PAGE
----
Rhetorical Devices In Letter From Birmingham Jail

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Martin Luther King Jr., born on January 15, 1929, fought for the injustices of his brothers and sisters throughout his life. While being an active activist, Martin Luther King was imprisoned in Birmingham jail due to his participation in a nonviolent demonstration against segregation and discrimination in Alabama. During his sentence, he wrote a letter, “Letter from Birmingham Jail,” to counter the criticisms of his actions from the clergymen by claiming that “An unjust law is no law at all”(par. 12), “Injustice everywhere is a threat to justice everywhere” (par. 4), and “‘Wait’ has almost always meant ‘Never’” (par. 11). Throughout the story, he uses many rhetorical devices, mainly allusions, to emphasize and develop his claims. King stated …show more content…

12). This means that there are 2 types of law: unjust and just laws. While the just laws should be followed and enforced, unjust laws must be changed in any mean and should not be followed. For example, King stated that, “Any law that degrades human personality is unjust. Any law that uplifts human personality is just” (par. 13). This means that laws are supposed to follow the, “Moral law, or the law of God” (par. 13), and are supposed to help the people, not harm them. He also stated that, “There are instances when a law is just on its face and unjust in its application”(par.16). This means that while some laws have good intention around it, the way it was enforced was not the correct way and could be considered unjust. He gives evidence of this such as, “Now, there is nothing wrong with an ordinance which requires a permit for a parade. But when the ordinance is used to preserve segregation and to deny citizens the First Amendment privileges of peaceful assembly and peaceful protest, then it becomes unjust”( par. 16). This means that even though needing a permit for a parade is a just law, the way it was being unenforced are unjust because it encourages segregation which makes it an unjust law. Using this way of thinking, King defends his willingness to break the law that he was accused of by basically saying that the laws are not meant to be and people should openly advocate …show more content…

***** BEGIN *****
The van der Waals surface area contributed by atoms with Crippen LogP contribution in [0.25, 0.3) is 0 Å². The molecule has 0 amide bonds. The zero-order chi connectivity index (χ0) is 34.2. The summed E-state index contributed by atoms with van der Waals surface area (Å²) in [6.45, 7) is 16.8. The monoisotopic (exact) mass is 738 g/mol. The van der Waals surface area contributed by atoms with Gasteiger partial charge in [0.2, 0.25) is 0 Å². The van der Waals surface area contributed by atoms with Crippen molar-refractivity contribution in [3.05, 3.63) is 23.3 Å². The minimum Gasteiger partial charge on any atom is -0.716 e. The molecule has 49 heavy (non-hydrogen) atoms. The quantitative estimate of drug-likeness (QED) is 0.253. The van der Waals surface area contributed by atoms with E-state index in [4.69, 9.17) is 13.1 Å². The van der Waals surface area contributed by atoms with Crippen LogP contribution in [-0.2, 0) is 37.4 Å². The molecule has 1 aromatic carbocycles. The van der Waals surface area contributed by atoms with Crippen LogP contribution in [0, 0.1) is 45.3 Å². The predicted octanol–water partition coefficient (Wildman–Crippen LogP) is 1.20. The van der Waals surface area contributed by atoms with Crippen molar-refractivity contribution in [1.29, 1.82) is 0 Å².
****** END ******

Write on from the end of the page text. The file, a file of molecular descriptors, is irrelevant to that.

This is evident because allusions, logos, pathos, metaphors, repetitions, and more are included in his story to develop his ideas. For instance, King stated, “Consciously and unconsciously, he has been swept in by what the Germans call the Zeitgeist…”(par. 23). By alluding to the Zeitgeist, which is a dominant set of ideas and beliefs that motivate the actions of the members of a society in a particular period in time, King allowed us to visualize the idea that oppressed people cannot remain oppressed because we can compare the urge to freedom as the set of ideals and belief in the Zeitgeist. Another example is that King stated, “It has been a tranquilizing thalidomide, relieving the emotional stress for a moment, only to give birth to an ill-formed infant of frustration”(par. 11). King uses this metaphor, comparing the tranquilizing thalidomide to the whites saying "wait", to help emphasize the fact that the African Americans cannot wait much longer. Thalidomide will lose its effectiveness when it is used too often and will not solve a problem, just like how the whites say "wait" will gradually lose its effectiveness and does not solve the problem the African Americans are facing. Another example is that King stated, “I say it as a minister of the gospel who loves the church, who was nurtured in its bosom, who has been sustained by its Spiritual blessings, and who will remain true to it as

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